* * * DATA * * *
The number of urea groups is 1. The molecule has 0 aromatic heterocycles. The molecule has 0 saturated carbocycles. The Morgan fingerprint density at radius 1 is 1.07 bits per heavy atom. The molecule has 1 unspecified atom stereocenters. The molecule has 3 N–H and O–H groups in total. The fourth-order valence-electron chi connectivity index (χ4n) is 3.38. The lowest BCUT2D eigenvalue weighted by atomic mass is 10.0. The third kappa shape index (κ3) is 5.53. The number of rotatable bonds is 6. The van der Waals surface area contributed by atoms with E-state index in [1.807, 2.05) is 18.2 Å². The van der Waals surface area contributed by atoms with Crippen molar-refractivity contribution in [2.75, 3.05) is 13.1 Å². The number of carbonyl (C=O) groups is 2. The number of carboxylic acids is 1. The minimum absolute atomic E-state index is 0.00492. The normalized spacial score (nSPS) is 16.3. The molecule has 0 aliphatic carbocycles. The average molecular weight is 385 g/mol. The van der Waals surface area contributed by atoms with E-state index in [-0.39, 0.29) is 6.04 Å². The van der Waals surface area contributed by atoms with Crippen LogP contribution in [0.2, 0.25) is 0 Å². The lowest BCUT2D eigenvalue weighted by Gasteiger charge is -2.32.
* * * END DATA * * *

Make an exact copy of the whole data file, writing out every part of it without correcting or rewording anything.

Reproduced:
The number of urea groups is 1. The molecule has 0 aromatic heterocycles. The molecule has 0 saturated carbocycles. The Morgan fingerprint density at radius 1 is 1.07 bits per heavy atom. The molecule has 1 unspecified atom stereocenters. The molecule has 3 N–H and O–H groups in total. The fourth-order valence-electron chi connectivity index (χ4n) is 3.38. The lowest BCUT2D eigenvalue weighted by atomic mass is 10.0. The third kappa shape index (κ3) is 5.53. The number of rotatable bonds is 6. The van der Waals surface area contributed by atoms with E-state index in [1.807, 2.05) is 18.2 Å². The van der Waals surface area contributed by atoms with Crippen molar-refractivity contribution in [2.75, 3.05) is 13.1 Å². The number of carbonyl (C=O) groups is 2. The number of carboxylic acids is 1. The minimum absolute atomic E-state index is 0.00492. The normalized spacial score (nSPS) is 16.3. The molecule has 0 aliphatic carbocycles. The average molecular weight is 385 g/mol. The van der Waals surface area contributed by atoms with E-state index in [-0.39, 0.29) is 6.04 Å². The van der Waals surface area contributed by atoms with Crippen LogP contribution in [0.2, 0.25) is 0 Å². The lowest BCUT2D eigenvalue weighted by Gasteiger charge is -2.32.